Corona fears lead to panic buying among Israelis

Canned goods, toilet paper, pasta and baby wipes are among the products being bought in large quantities.

By Batya Jerenberg, World Israel News

Israeli supermarkets have seen sales shoot up over the last week as consumers concerned about shortages due to the coronavirus are emptying store shelves to stock up at home.

Hygienic products like hand sanitizer and surgical masks are already hard to find as people want to be proactive about protecting themselves from infection. This is the case even though health experts say that washing well – and often – with soap and water is considered a better preventive against any virus than such products.

Now basic dry goods are joining the list, as some 80,000 people in Israel have already been asked to go into self-quarantine and the number is only expected to rise over the next few weeks.

Canned goods, pasta, toilet paper, oil, flour, and mineral water have been among the most popular products.

The CEO of one of the biggest canned goods factories in Israel, Vita Pri HaGalil, told the Mamon business paper, “We have supplies in the factory, but there’s terrible fear and confusion, and the public is making a run on the canned goods.

“If the panic continues and people keep on hoarding, we won’t be able to keep up, and the stock will be gone within two weeks.”

Local stock aside, it is the imports from abroad that that have already been affected by the worldwide slowdown in commerce.

“The big problem is the imported products,” said one retailer quoted in Yediot Ahronot Sunday.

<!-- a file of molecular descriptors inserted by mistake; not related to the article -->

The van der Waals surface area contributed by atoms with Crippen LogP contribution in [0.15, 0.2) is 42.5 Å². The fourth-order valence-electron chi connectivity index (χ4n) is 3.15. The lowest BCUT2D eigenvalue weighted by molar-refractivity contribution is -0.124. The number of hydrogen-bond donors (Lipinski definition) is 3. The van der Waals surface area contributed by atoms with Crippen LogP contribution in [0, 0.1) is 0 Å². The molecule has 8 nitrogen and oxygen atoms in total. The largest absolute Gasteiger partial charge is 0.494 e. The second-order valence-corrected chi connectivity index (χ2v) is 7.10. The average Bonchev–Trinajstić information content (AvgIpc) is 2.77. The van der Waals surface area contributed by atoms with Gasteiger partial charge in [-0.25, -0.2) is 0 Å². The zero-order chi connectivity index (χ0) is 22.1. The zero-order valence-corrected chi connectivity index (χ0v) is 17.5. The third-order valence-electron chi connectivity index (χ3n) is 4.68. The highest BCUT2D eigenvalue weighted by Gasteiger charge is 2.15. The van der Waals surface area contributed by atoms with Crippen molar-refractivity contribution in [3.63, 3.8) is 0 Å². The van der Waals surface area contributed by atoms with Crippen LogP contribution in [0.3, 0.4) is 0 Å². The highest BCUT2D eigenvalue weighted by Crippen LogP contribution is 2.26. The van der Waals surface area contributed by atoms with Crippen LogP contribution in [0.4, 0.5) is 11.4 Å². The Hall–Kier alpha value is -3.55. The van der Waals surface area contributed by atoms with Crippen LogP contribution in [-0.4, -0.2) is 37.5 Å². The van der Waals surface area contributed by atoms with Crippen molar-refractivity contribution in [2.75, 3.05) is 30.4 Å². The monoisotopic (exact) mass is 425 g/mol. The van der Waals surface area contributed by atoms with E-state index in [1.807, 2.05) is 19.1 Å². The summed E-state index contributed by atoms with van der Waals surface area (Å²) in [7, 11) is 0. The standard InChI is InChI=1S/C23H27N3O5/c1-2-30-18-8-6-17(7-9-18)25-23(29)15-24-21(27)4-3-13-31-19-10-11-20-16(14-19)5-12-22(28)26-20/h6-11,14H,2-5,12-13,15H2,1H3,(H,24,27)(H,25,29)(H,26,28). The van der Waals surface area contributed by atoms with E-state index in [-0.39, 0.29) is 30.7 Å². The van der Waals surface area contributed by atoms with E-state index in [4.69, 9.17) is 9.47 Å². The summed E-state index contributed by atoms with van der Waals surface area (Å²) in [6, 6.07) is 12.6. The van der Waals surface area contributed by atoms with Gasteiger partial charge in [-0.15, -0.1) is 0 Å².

He mentioned especially those foodstuffs from Italy, which has been the hardest-hit European country so far with the virus. “There are goods that are stuck in the country and importers are waiting to release them to the market, and there are also delays in shipments from overseas and the goods are stuck on the way.”

Zvika Williger, owner of the Willi-Food importer that brings a wide range of food supplies into Israel, also saw the problem in terms of Passover next month. This is when food sales already traditionally go through the roof due to the need for products that are made especially for the holiday.

“I estimate that due to the reduction of flights abroad, there will be a shortage of kosher-for-Passover products because more people are staying in Israel. In addition, rabbis aren’t traveling abroad to make sure things are kosher [for the holiday],” he said.

Economy Minister Eli Cohen made an effort to calm the public in a statement.

“Production continues as normal and so is the supply to all stores across the country,” he said. “There is no justification for stocking up on food of any kind and there are no restrictions on maritime traffic to Israel. There is enough fuel and food supplies in Israel for several months in advance.”